What Is a Linen Press?

You might know a linen press as a piece of furniture used to store linens, but did you know that there is an alternate meaning of this phrase? From the medieval period up until the 19th century, linen presses (also called napkin presses) were actual presses that were used to flatten cloth, sometimes give it a nice sheen, and interestingly, to create purposeful creases in the cloth. It was also used for storage- many books of household management reference getting tablecloths out of the napkin press and putting them back in when the meal was over. These were so common, they are mentioned in household lists of furniture and guides for housewives without any explanation of what they are for or how to use them other than that they are helpful to keep tablecloths and napkins neat.

They worked like any kind of press- you put the linen in between two boards and then tightened it down with a screw mechanism. So, kind of ironing by pressure instead of heat. Speaking of irons, though, did you know you can buy giant irons that you feed tablecloths and sheets and things through (if you want them smooth and not with purposeful creases)? I found that out recently and I want one so badly because I am a wack who loves ironed sheets, but alas, I cannot fit a monster appliance like that in my Brooklyn apartment. Someday though.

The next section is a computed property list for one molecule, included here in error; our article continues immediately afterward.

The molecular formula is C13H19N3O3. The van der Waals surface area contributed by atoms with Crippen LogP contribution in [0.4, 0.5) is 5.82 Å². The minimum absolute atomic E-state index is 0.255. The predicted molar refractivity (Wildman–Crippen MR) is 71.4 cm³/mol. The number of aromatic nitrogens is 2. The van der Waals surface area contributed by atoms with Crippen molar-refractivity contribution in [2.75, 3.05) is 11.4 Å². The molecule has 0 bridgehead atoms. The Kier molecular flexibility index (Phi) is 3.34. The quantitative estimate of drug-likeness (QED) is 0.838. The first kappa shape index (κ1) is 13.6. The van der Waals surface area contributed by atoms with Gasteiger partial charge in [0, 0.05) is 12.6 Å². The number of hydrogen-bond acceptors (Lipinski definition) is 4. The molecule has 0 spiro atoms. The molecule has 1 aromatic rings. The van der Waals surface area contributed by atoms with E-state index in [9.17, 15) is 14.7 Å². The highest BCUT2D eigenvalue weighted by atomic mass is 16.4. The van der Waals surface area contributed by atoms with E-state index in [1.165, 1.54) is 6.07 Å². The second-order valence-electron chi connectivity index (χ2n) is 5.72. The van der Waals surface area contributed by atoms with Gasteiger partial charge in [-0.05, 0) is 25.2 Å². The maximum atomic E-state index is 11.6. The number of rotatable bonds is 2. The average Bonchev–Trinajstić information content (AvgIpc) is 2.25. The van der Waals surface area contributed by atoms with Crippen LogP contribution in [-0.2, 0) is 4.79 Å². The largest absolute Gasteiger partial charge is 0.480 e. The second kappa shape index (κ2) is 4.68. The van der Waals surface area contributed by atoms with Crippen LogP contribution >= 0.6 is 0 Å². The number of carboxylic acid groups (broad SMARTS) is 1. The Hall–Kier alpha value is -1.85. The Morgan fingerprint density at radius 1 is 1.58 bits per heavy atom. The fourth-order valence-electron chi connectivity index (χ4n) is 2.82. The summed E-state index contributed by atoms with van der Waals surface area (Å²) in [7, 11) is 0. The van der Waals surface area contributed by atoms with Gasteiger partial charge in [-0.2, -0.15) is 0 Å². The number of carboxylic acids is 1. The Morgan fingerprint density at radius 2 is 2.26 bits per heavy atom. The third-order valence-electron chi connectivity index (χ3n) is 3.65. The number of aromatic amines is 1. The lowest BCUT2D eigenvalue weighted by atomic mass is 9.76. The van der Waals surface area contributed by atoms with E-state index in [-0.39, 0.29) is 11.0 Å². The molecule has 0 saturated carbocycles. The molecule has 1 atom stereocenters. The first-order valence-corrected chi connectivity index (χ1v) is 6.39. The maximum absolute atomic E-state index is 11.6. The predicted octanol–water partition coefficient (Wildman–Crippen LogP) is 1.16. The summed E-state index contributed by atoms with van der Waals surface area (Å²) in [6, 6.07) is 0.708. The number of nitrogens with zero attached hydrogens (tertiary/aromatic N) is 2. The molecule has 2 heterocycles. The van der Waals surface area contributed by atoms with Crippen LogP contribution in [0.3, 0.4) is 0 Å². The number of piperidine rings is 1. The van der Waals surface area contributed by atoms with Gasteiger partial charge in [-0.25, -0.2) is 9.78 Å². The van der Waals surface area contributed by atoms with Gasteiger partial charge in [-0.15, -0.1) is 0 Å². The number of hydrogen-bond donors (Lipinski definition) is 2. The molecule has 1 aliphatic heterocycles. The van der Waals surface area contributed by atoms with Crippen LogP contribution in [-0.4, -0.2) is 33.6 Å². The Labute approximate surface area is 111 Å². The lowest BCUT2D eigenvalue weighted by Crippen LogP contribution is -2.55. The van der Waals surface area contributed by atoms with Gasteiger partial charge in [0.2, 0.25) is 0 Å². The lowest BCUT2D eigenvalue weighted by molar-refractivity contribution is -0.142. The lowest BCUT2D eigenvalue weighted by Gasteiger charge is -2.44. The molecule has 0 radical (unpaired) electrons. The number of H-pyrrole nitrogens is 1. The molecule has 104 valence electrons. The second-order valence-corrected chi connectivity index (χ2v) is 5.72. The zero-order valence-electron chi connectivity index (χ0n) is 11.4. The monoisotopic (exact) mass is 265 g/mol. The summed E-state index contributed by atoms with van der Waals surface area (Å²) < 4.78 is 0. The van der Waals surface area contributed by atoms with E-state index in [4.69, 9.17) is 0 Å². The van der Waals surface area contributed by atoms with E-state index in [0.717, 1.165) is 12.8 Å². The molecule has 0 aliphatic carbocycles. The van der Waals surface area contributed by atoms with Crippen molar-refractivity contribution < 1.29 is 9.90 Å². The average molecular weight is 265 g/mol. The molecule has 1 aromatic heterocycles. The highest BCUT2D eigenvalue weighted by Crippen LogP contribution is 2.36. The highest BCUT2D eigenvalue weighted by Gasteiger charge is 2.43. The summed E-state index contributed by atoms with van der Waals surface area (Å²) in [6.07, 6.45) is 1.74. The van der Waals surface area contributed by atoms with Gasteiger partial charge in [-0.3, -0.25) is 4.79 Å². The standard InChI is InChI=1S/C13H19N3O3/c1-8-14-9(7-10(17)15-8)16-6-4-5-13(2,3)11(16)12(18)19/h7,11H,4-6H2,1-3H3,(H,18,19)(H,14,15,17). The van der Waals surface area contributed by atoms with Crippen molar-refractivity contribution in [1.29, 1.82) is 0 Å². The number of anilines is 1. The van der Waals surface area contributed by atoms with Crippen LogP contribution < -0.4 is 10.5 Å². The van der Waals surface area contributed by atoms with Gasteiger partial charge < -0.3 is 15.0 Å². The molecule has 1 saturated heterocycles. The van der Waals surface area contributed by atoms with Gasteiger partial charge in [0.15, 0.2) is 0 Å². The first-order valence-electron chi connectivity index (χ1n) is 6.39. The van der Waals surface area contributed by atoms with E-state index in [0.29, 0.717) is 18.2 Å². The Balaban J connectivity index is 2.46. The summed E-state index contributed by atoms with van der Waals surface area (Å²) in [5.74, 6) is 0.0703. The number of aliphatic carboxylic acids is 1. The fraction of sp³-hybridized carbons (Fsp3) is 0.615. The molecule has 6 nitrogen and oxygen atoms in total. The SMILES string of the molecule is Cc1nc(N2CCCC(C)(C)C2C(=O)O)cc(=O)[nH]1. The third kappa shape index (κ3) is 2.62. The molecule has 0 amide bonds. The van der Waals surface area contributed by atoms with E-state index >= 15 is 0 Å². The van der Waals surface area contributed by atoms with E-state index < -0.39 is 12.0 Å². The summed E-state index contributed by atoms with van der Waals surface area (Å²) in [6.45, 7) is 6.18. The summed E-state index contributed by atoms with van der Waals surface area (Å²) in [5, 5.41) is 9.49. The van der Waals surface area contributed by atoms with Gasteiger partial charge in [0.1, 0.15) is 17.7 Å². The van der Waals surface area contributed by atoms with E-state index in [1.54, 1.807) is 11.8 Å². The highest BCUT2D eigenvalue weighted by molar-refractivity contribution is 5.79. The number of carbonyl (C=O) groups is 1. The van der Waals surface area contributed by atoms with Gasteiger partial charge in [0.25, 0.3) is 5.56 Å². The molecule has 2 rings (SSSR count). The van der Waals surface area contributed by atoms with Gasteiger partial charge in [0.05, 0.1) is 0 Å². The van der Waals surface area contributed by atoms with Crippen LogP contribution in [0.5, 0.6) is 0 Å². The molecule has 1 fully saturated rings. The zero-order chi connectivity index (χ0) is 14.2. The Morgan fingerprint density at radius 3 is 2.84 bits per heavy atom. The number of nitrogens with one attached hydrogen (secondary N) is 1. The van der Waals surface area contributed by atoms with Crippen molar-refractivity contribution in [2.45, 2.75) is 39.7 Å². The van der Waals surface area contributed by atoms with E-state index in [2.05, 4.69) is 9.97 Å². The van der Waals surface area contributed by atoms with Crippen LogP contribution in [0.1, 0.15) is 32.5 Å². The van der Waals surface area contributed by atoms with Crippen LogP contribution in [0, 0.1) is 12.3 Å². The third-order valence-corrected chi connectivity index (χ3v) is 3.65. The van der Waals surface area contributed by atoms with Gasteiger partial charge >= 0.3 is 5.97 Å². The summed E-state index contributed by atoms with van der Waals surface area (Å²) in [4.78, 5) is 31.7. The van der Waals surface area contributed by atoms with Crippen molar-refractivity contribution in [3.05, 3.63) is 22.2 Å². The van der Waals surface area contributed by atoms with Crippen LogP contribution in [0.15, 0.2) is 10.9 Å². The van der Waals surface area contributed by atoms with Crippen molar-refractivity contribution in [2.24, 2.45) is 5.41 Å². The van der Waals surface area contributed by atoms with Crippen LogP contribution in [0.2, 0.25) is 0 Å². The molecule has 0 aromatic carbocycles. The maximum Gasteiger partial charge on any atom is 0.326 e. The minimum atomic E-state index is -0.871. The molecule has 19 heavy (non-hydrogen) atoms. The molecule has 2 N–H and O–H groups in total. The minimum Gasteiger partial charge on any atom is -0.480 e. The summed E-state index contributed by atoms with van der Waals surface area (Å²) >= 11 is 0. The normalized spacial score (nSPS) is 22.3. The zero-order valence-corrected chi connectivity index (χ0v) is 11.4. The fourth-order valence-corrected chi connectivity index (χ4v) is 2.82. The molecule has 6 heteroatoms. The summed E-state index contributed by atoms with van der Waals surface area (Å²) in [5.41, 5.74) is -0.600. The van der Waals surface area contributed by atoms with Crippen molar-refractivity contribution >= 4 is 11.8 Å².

Can Etiquette Be Humorous?

Etiquette is often thought (incorrectly) to be classism disguised as manners, so it can actually be quite funny when someone uses hyperbolic classism as etiquette.

At least I hope that is what William Hanson is doing.

Once billed as the UK’s youngest etiquette expert, William Hanson is a regular columnist at the Daily Mail (I knoooow, and what’s even worse, it’s in the woman’s interest section called “femail”- like female but spelled like “mail” for the Daily Mail. I cannot.), the author of A Bluffer’s Guide to Etiquette, a popular etiquette commentator for various TV programs, and a tutor for the etiquette consultancy company, The English Manner (presumably another pun on English Manor, as in fancy house where polite people live?). While his book and personal appearances are serious (though funny and engaging), his Daily Mail columns are HILARIOUS when read as a satire of the British class system and how it relates to etiquette (though horrifying if taken seriously, as many of the commentors seem to.)

For example:

  • How Common Is Your Breakfast?:
    • “The middle classes today are obsessed with health foods to start their days. Protein this, good fats that. All rather boring and faddy for the uppers to worry about.